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Cato denounces generals like Julius Caesar who use success on the battlefield as a stepping stone to political power (1710)

Marcus Porcius Cato (95–46 B.C.) was a Stoic philosopher and politician who opposed the actions of the Roman general Julius Caesar who used his successes on the battlefield to make himself dictator of Rome. In this passage “Marcus” denounces the would be tyrant for seeking political greatness by means of slaughter and the ruin of his country:

Thy steady temper, Portius,

Can look on guilt, rebellion, fraud, and Caesar,

In the calm lights of mild philosophy;

I’m tortured ev’n to madness, when I think

On the proud victor: every time he’s named

Pharsalia rises to my view!—I see

The insulting tyrant, prancing o’er the field

Strowed with Rome’s citizens, and drenched in slaughter,

His horse’s hoofs wet with Patrician blood!

Oh, Portius! is there not some chosen curse,

Some hidden thunder in the stores of heaven,

Red with uncommon wrath, to blast the man

Who owes his greatness to his country’s ruin?

SCENE I

Portius, Marcus.

Portius

The dawn is overcast, the morning lowers, And heavily in clouds brings on the day, The great, the important day, big with the fate Of Cato and of Rome.—Our father’s death Would fill up all the guilt of civil war,

And close the scene of blood. Already Caesar Has ravaged more than half the globe, and sees Mankind grown thin by his destructive sword: Should he go further, numbers would be wanting To form new battles, and support his crimes.

Ye gods, what havoc does ambition make Among your works!

Marcu

Thy steady temper, Portius, Can look on guilt, rebellion, fraud, and Caesar, In the calm lights of mild philosophy; I’m tortured ev’n to madness, when I think

On the proud victor: every time he’s named Pharsalia rises to my view!—I see The insulting tyrant, prancing o’er the field Strowed with Rome’s citizens, and drenched in slaughter, His horse’s hoofs wet with Patrician blood!

Oh, Portius! is there not some chosen curse, Some hidden thunder in the stores of heaven, Red with uncommon wrath, to blast the man Who owes his greatness to his country’s ruin?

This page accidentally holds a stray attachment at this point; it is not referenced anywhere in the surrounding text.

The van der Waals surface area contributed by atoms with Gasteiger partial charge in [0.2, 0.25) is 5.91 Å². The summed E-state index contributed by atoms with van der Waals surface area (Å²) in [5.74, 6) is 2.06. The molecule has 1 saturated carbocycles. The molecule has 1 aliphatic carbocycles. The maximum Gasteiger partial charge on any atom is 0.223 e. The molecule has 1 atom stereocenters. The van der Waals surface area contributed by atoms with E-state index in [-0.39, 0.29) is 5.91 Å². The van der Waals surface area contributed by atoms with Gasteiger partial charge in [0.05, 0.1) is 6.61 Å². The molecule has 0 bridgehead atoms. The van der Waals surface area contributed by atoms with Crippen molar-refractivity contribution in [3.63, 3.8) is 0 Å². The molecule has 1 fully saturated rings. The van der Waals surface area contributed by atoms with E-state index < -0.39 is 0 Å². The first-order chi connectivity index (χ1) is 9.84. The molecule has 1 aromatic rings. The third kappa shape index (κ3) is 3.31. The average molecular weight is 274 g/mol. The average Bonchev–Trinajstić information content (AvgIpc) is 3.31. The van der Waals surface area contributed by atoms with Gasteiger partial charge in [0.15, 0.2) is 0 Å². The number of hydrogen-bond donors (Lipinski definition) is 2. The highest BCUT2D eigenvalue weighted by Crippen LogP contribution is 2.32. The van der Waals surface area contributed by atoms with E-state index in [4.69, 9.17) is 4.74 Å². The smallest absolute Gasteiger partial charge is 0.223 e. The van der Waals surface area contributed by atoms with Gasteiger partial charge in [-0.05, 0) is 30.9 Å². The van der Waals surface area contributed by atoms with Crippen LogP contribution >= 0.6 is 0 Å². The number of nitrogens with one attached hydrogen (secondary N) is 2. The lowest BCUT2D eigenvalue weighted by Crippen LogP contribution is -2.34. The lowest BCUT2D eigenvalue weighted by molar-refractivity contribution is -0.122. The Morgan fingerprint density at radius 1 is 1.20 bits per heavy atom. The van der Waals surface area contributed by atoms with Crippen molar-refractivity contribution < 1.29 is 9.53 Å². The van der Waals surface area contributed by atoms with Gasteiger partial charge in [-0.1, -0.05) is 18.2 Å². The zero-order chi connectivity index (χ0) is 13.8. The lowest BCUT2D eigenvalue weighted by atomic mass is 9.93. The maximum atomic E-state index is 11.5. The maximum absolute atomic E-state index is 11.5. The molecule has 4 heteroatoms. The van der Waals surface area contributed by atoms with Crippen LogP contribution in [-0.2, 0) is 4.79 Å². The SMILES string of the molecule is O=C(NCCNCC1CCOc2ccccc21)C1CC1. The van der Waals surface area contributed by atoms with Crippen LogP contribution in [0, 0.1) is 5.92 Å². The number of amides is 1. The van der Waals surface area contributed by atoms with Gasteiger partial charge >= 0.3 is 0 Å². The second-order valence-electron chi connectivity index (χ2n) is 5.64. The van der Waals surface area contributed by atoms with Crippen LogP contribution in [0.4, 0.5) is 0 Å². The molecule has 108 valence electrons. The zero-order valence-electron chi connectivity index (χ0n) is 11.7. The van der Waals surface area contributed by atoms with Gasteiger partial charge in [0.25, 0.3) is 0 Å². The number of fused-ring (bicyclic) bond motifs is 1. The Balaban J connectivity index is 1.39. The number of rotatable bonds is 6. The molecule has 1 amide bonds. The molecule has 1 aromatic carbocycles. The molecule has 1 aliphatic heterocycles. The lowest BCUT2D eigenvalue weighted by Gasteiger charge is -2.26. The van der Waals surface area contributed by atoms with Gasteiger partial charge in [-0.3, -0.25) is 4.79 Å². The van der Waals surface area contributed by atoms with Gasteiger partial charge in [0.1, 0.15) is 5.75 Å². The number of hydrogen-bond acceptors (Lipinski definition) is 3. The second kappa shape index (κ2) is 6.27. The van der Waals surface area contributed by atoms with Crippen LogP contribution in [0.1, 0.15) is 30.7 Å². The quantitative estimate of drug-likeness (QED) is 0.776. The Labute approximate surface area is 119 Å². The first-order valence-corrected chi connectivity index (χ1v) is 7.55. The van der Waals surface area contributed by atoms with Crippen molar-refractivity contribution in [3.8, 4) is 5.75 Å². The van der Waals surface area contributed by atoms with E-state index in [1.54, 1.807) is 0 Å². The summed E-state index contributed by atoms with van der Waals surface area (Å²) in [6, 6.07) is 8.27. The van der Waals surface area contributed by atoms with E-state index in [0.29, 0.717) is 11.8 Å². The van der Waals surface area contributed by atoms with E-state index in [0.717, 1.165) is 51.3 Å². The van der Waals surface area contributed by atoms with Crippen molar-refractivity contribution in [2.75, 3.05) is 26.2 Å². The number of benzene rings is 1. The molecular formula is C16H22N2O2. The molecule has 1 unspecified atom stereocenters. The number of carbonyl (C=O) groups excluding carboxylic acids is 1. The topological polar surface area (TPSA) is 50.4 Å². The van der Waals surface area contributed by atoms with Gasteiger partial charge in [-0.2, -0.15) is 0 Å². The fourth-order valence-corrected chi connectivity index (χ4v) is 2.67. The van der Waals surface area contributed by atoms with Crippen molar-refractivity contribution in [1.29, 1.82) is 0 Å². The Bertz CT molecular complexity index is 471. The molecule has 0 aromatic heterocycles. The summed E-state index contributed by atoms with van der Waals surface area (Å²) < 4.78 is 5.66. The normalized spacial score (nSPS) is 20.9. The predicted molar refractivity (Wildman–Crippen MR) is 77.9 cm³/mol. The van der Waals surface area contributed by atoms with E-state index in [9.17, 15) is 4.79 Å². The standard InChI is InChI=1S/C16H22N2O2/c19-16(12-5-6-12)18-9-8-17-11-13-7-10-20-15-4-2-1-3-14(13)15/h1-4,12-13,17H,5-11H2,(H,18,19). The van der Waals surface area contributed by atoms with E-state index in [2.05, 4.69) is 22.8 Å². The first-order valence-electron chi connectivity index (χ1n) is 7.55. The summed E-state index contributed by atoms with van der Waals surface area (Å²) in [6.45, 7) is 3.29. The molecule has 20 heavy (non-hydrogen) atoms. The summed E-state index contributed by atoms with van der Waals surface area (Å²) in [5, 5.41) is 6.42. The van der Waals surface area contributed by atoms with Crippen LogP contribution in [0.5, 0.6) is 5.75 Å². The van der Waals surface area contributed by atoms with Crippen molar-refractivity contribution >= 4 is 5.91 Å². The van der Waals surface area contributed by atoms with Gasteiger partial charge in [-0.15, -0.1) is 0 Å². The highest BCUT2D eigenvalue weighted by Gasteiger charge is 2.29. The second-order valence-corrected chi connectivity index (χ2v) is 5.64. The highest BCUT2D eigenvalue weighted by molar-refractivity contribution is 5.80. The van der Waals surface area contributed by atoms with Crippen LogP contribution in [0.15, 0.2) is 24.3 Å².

Portius

Believe me, Marcus, ’tis an impious greatness,

And mixt with too much horror to be envied. How does the lustre of our father’s actions, Through the dark cloud of ills that cover him, Break out, and burn with more triumphant brightness! His sufferings shine, and spread a glory round him;

Greatly unfortunate, he fights the cause Of honour, virtue, liberty, and Rome. His sword ne’er fell but on the guilty head; Oppression, tyranny, and power usurped, Draw all the vengeance of his arm upon ’em.

Marcus

Who knows not this? but what can Cato do Against a world, a base, degenerate world, That courts the yoke, and bows the neck to Caesar? Pent up in Utica he vainly forms A poor epitome of Roman greatness,

And, covered with Numidian guards, directs A feeble army, and an empty senate, Remnants of mighty battles fought in vain. By heavens, such virtues, joined with such success, Distract my very soul: our father’s fortune

Would almost tempt us to renounce his precepts.

About this Quotation:

Joseph Addison’s play Cato: A Tragedy (1710) is another one in our series commemorating a significant anniversary in 2010. It is 300 years since the play was first written and 297 years since it was first performed. The play became very popular in the American colonies in the years prior to the Revolution because of its strong stand against tyrants like Julius Caesar and the destruction of the Republic and the consequent emergence of the Empire (the parallel with Great Britain was obvious to 18th century American readers). Ten years after the play was written John Trenchard and Thomas Gordon began writing their very popular and influential newspaper articles under the pen name of “Cato” in which they denounced tyranny, empire, corruption, and the destruction of liberty in very similar terms to those used by Addison (Cato’s Letters, or Essays on Liberty, Civil and Religious, and Other Important Subjects (1720-1723)). One might also mention that Shakespeare used the assassination of Caesar as the basis of one of his plays, and Voltaire set his play Brutus (finished in 1730 but which he started to write while in England during the 1720s) some 500 years earlier in which Brutus defends republican liberty against kingly tyranny. Voltaire’s play was very popular during the French Revolution until another successful general rose to power and created yet another Empire.

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